QUOTE

You have to debayer the 2.5K to 1920x1080 in order to retain 1920x 1080 resolution according to Mitch Gross who said

.The camera does not offer that mode. The advantage of using a higher resolution (2.5K) to get 1920 is that you then do something called Oversampling (aka Supersampling), which reduces noise, increases relative MTF and all around improves the image. Most cameras which output 1920x1080 start with a sensor that is a higher resolution -- you just never see it. Additionally, Bayer patterning CFA on the sensor means that the functional resolution is only around 70% of a given numerical pixel count. So more res. is needed to get back to the image you really want. It's a good thing.

 

Now read what Frank Glencairn said

 

QUOTE

Wait for the MFT version and you can adopt about any lens on the planet (unless it is covering the sensor of course).

You can use 16mm glass, but have to crop out the vignetting from the 2.5k material, which leaves you with 1920x1080.

 

 

Now I don't want to end up with mushy looking footage because I didnt downsample from 2.5K and instead cropped it as per Mitch Gross. So who is right or as I suspect are both right?

 

What I NEED to know is if cropping for super 16mm is going to lose me resolution or detail or leave artifacts and if so how MUCH resolution, detail will I lose from the 1920x1080 final image for editing and colour correction..

.

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What I NEED to know is if cropping for super 16mm is going to lose me resolution or detail or leave artifacts and if so how MUCH resolution, detail will I lose from the 1920x1080 final image for editing and colour correction...

 

You can rather easily see for yourself what happens when you crop.

 

Start with a BMCC RAW image (lots of .dng samples on the net).

 

Open with Photoshop, After Effects, Lightroom, Resolve or other program which can de-Bayer the image.

 

For 2.2K, resize the image (in Photoshop "Image Size" and check "Resample Image") by a factor of 109% (2400/2200).

 

For 1920x1080, resize by a factor of 125% (2400/1980).

 

What you see is exactly what you will get when you "crop". If you see a major difference between 2.2K and 2.5K you're eyes are much better than mine.

 

Cheers.

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There is a difference of opinion with many experts saying you will lose resolution from 1080p by cropping the BMC image that needs to be converted to 1080p before applying any cropping.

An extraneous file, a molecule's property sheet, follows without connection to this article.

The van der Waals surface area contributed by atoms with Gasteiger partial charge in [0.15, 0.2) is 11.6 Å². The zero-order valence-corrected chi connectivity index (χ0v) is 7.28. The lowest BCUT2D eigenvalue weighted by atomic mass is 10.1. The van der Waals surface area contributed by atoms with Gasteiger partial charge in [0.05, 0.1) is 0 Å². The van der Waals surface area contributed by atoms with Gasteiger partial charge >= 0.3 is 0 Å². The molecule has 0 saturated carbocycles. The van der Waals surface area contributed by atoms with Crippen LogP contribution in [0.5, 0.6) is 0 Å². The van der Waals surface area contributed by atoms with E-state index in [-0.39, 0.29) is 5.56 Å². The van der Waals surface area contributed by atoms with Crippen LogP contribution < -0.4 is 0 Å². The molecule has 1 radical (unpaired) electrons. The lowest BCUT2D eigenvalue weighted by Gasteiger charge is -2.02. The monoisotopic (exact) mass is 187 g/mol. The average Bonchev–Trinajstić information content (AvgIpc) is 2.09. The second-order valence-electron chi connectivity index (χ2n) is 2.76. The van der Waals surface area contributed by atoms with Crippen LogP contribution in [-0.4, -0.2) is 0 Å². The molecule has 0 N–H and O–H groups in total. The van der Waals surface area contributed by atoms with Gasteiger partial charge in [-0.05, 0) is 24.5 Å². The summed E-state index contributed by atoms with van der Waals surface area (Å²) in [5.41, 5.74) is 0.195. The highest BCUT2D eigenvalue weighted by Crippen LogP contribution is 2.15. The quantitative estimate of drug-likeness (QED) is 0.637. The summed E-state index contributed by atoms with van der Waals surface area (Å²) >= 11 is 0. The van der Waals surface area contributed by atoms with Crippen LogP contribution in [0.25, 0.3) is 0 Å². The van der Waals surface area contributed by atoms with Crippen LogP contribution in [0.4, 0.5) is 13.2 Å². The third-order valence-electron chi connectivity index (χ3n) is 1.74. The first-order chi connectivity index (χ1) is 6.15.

We need clarification of what is lost on cropping which may or may not be negligable before I would be willing to buy a BMC for use with super 16mm lenses.

So my post is VERY Important for those going in this direction to know.

 

Hi Noel

 

I know you will change the resolution by cropping to 2.2 K but you are missing the point. Read what Mitch Gross has said below

 

QUOTE

You have to debayer the 2.5K to 1920x1080 in order to retain 1920x 1080 resolution according to Mitch Gross who said

.The camera does not offer that mode. The advantage of using a higher resolution (2.5K) to get 1920 is that you then do something called Oversampling (aka Supersampling), which reduces noise, increases relative MTF and all around improves the image. Most cameras which output 1920x1080 start with a sensor that is a higher resolution -- you just never see it. Additionally, Bayer patterning CFA on the sensor means that the functional resolution is only around 70% of a given numerical pixel count. So more res. is needed to get back to the image you really want. It's a good thing.

 

Now read what Frank Glencairn said

 

QUOTE

Wait for the MFT version and you can adopt about any lens on the planet (unless it is covering the sensor of course).

You can use 16mm glass, but have to crop out the vignetting from the 2.5k material, which leaves you with 1920x1080.

 

 

Now I don't want to end up with mushy looking footage because I didnt downsample from 2.5K and instead cropped it as per Mitch Gross. So who is right or as I suspect are both right?

 

What I NEED to know is if cropping for super 16mm is going to lose me resolution or detail or leave artifacts and if so how MUCH resolution, detail will I lose from the 1920x1080 final image for editing and colour correction..

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Different "Super 16 lenses" cover different areas. For instance, the wonderful Illumina lenses cover the Black Magic Sensor from 16mm length upward (16mm, 25mm & 50mm). The 8mm, 9.5mm and 12mm all vignette. But 16mm and up is still very useful and there is a significant cost savings. With those lenses you can always pick up an Arri SR for next to nothing and have fun with film; shoot an episode of Walking Dead maybe...

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Hi will

Yes the 16mm and 25mm will be fine I'd prefer though to crop in to what would be a super 16mm frame size as that was what the lenses were designed for and will work best that way. I've got an Arri BL Sooo. No already shot film with it and although I prefer the look its just to expensive and time consuming.

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There is a difference of opinion with many experts saying you will lose resolution from 1080p by cropping the BMC image that needs to be converted to 1080p before applying any cropping.

 

What I NEED to know is if cropping for super 16mm is going to lose me resolution or detail or leave artifacts and if so how MUCH resolution, detail will I lose from the 1920x1080 final image for editing and colour correction..

 

Mark, your quote from Mitch Gross says there is no option in-camera to do the crop. He's referring to the compressed HD option. If you shoot raw you have the full 2.5K image and you have full control over that image. Unless you crop it to something smaller than 1080 you aren't losing resolution and won't lose image quality. What you might lose is the benefit of supersampling, but as another poster noted the difference probably won't be noticeable at these resolutions.